I’m not sure what the source is, but googling the phrase leads me to just one writer who says it is spurious in origin. The meaning is “As Petra [verb] Petro, Peter crowns Rudolpho”.
This is an allusion to Matt 16:18 - “You are Petros, and upon this Petra I shall build my church.” Protestants say Petros means small stone or pebble, but Petra means huge rock - i.e., Peter was not the Rock, because the Rock was Christ.
If a Pope really wrote those words in order to crown Rudolph as king, then he basically meant that just as the large rock (christ) instituted the small pebble (Peter), so too does the Pope crown Rudoph as king.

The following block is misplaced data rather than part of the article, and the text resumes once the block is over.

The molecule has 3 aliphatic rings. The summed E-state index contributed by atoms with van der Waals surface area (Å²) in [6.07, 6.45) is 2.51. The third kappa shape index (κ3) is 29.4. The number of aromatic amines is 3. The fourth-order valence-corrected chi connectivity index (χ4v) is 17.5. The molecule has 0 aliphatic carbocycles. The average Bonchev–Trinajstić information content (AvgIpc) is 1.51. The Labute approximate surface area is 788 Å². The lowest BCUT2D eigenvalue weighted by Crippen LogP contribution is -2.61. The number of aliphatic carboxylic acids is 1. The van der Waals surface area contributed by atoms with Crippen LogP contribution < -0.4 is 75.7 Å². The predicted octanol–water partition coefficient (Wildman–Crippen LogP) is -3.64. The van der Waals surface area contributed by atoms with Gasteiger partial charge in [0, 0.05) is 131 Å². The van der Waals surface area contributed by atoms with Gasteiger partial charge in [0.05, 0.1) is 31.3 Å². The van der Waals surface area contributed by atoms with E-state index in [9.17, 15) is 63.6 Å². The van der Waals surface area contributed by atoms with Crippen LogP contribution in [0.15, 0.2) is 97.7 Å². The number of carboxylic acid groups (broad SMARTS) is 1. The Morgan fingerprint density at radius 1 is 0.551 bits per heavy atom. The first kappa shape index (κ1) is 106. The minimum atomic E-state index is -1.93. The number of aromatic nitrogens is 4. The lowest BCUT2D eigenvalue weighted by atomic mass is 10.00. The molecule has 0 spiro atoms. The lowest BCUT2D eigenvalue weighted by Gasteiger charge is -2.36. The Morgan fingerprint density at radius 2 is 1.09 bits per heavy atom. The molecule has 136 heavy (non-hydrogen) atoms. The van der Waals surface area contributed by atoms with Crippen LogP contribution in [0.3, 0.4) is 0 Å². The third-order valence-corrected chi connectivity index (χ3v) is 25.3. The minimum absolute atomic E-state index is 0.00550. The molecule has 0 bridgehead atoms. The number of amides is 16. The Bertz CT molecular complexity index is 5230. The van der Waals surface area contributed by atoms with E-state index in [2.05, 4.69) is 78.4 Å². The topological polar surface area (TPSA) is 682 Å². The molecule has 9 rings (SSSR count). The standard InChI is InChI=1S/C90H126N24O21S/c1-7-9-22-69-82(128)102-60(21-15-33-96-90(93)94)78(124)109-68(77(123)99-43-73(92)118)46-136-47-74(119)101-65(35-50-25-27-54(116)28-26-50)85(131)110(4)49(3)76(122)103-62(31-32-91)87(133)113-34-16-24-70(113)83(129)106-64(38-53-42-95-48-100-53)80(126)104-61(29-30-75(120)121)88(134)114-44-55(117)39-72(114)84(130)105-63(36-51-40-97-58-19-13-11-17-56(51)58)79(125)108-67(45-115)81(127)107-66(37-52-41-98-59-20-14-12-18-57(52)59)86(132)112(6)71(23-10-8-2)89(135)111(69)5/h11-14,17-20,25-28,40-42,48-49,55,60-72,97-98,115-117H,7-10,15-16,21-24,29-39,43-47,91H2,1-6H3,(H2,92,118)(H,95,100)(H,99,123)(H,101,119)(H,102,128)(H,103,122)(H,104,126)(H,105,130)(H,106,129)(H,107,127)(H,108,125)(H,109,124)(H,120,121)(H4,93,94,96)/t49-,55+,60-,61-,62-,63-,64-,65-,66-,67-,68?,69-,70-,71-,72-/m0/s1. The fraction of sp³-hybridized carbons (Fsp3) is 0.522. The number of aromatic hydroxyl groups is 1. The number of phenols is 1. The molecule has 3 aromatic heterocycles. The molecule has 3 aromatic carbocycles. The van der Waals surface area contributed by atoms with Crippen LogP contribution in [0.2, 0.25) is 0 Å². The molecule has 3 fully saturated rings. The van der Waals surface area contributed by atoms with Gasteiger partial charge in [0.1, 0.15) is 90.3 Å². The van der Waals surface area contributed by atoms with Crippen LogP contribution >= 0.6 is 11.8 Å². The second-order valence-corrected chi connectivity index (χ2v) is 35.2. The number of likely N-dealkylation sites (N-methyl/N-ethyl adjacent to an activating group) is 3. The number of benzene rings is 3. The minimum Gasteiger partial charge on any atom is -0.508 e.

I’ve got lots of problems with this, and a few replies. But what I need to know as a starting point is whether these words were indeed written, and if so, what precisely the Pope meant.
The problem is a word gender issue. In Greek, many words have gender forms for male and female. It could not have been petra, since that is the feminine and would have been an insult to rename Simon bar Jonah to a female name. Since Our Lord spoke Aramaic or Hebrew, He would have said Cephas (Rock) which would be translated “Thou art Rock and upon this rock I will build my Church.” It is only after it was translated into Greek that the word gender issue comes up.